Sponsored by Monday Properties and written by ARLnow.com, Startup Monday is a weekly column that profiles Arlington-based startups and their founders, plus other local technology happenings. The Ground Floor, Monday’s office space for young companies in Rosslyn, is now open. The Metro-accessible space features a 5,000-square-foot common area that includes a kitchen, lounge area, collaborative meeting spaces, and a stage for formal presentations.
Arlington-based Storyblocks began its startup journey when founder Joel Holland was just in high school in Northern Virginia working on a web series.
Holland was interviewing prominent business leaders, including former California Gov. Arnold Schwarzenegger, for the series asking what teenagers should choose to do after graduating high school.
“He was sitting down with then Governor Schwarzenegger and did this really insightful interview but the cinematography, if you will, was rather bland. It was just a camera pointed at a tripod pointed at the side of two people’s heads. Not exactly must see TV,” Storyblocks CEO TJ Leonard said.
That’s when Holland researched how companies like the Smithsonian, Discovery and National Geographic produce such high quality documentaries, and the answer was stock video and images. So when Holland went to purchase his own stock video the total rounded up to $1,500.
“Of course for a high school student with no budget that was a total nonstarter,” Leonard said. “So that was the moment Joel said to himself ‘Wow there have got to be more people like me who want access to high quality creative content that’s affordable and I bet in the future there are going to be even more people like me.”’
Storyblocks’ current mission is to empower digital storytellers through high quality affordable stock media, said Leonard. The company has three subscription plans: $49 per month, $149 per year and $198 per year for a premium subscription that allows you to manage up to five “submembers” for free.
The regular monthly and annual plan allow unlimited downloads and usage of content from the member library and a discount on a marketplace of millions of other videos. The free member library has $10 million worth of content across video, audio and images, according to the company.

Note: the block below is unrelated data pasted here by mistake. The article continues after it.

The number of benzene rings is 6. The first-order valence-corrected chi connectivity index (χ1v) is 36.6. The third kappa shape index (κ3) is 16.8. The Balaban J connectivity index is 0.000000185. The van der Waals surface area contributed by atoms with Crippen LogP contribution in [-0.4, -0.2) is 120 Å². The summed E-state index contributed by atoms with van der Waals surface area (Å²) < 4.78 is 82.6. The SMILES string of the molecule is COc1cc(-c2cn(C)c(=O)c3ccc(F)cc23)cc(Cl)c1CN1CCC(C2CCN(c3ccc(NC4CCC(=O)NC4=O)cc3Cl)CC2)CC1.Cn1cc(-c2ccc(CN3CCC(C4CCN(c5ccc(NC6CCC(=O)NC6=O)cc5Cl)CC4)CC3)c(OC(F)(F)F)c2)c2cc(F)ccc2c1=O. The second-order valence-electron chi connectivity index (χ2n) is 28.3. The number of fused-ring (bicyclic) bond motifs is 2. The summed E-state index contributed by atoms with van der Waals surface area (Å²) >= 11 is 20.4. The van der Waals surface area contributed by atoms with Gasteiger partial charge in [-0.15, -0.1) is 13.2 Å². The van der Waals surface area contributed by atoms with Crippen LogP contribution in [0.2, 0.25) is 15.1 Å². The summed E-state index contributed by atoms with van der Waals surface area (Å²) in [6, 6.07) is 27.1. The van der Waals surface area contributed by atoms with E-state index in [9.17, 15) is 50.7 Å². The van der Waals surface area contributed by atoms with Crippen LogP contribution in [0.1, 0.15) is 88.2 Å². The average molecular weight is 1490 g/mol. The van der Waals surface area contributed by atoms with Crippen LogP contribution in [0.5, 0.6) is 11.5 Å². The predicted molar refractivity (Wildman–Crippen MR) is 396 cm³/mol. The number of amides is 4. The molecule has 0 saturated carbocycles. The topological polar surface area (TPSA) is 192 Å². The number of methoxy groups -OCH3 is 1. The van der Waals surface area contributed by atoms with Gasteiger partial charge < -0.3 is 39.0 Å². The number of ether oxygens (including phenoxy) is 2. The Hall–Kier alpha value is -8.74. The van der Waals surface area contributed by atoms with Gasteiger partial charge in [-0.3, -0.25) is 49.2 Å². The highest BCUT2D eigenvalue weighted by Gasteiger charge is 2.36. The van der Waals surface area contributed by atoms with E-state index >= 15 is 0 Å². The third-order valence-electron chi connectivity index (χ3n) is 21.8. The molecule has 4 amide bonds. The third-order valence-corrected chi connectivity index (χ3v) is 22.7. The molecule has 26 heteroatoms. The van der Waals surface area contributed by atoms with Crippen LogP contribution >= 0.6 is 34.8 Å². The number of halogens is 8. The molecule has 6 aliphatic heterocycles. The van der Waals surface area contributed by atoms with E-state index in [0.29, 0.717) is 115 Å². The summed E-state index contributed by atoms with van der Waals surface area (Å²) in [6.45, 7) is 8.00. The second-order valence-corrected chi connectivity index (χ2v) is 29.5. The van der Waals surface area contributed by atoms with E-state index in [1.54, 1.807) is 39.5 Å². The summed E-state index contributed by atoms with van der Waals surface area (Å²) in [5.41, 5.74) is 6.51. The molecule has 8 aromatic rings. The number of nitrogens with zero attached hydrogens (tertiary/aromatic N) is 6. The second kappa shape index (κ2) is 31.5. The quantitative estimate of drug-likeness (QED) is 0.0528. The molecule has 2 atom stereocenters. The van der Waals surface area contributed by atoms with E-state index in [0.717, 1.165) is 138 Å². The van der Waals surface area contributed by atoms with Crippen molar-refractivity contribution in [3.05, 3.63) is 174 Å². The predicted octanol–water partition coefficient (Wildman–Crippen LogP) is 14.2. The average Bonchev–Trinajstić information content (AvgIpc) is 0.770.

More than 40,000 people contribute to Storyblocks’ global network of content creators, Leonard said.
Storyblocks has gone through several transformations and one move since its inception in 2009. The startup moved last July from Reston to Courthouse, because it needed more space and wanted to be more accessible to its employees by being so close to the Metro, Leonard said.
Storyblocks began as Footage Firm, which shipped stock footage through the mail via DVDs. Leonard said once the startup realized that DVDs were a “dying medium” it digitized its entire archive in 2012 and changed the name to Videoblocks with an online subscription model.
The company rebranded again in 2017 to Storyblocks when it launched stock services for photos and audio as well.
“So many artists today don’t think of themselves as a videographer per se. They think of themselves as a storyteller. They’ll use skills, they’ll use motion, they’ll use music. They’ll use whatever they need to in order to communicate their vision,” Leonard said.
Photos courtesy Storyblocks
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